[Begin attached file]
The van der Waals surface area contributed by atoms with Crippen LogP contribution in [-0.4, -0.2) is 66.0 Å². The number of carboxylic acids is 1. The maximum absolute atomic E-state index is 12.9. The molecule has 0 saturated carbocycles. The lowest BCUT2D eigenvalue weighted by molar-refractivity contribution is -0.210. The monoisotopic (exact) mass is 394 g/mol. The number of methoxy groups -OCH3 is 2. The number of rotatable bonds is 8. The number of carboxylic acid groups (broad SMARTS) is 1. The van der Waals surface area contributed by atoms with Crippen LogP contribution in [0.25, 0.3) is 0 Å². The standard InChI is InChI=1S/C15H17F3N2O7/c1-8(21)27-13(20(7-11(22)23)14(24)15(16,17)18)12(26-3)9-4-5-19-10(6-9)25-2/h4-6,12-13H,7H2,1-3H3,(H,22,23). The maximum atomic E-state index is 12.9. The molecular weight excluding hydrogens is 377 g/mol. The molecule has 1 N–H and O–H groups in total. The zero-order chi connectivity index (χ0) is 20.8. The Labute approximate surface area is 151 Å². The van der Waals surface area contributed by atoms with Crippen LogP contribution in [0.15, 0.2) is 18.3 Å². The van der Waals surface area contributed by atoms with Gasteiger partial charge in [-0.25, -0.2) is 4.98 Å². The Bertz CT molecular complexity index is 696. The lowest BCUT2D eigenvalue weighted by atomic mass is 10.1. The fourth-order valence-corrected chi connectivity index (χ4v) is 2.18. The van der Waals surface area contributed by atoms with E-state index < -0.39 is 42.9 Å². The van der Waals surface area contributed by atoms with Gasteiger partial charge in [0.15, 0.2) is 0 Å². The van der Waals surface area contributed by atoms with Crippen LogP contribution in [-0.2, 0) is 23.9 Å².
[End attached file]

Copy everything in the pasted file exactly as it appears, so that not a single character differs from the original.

The van der Waals surface area contributed by atoms with Crippen LogP contribution in [-0.4, -0.2) is 66.0 Å². The number of carboxylic acids is 1. The maximum absolute atomic E-state index is 12.9. The molecule has 0 saturated carbocycles. The lowest BCUT2D eigenvalue weighted by molar-refractivity contribution is -0.210. The monoisotopic (exact) mass is 394 g/mol. The number of methoxy groups -OCH3 is 2. The number of rotatable bonds is 8. The number of carboxylic acid groups (broad SMARTS) is 1. The van der Waals surface area contributed by atoms with Crippen LogP contribution in [0.25, 0.3) is 0 Å². The standard InChI is InChI=1S/C15H17F3N2O7/c1-8(21)27-13(20(7-11(22)23)14(24)15(16,17)18)12(26-3)9-4-5-19-10(6-9)25-2/h4-6,12-13H,7H2,1-3H3,(H,22,23). The maximum atomic E-state index is 12.9. The molecular weight excluding hydrogens is 377 g/mol. The molecule has 1 N–H and O–H groups in total. The zero-order chi connectivity index (χ0) is 20.8. The Labute approximate surface area is 151 Å². The van der Waals surface area contributed by atoms with Crippen LogP contribution in [0.15, 0.2) is 18.3 Å². The van der Waals surface area contributed by atoms with Gasteiger partial charge in [-0.25, -0.2) is 4.98 Å². The Bertz CT molecular complexity index is 696. The lowest BCUT2D eigenvalue weighted by atomic mass is 10.1. The fourth-order valence-corrected chi connectivity index (χ4v) is 2.18. The van der Waals surface area contributed by atoms with E-state index < -0.39 is 42.9 Å². The van der Waals surface area contributed by atoms with Gasteiger partial charge in [0.15, 0.2) is 0 Å². The van der Waals surface area contributed by atoms with Crippen LogP contribution in [-0.2, 0) is 23.9 Å².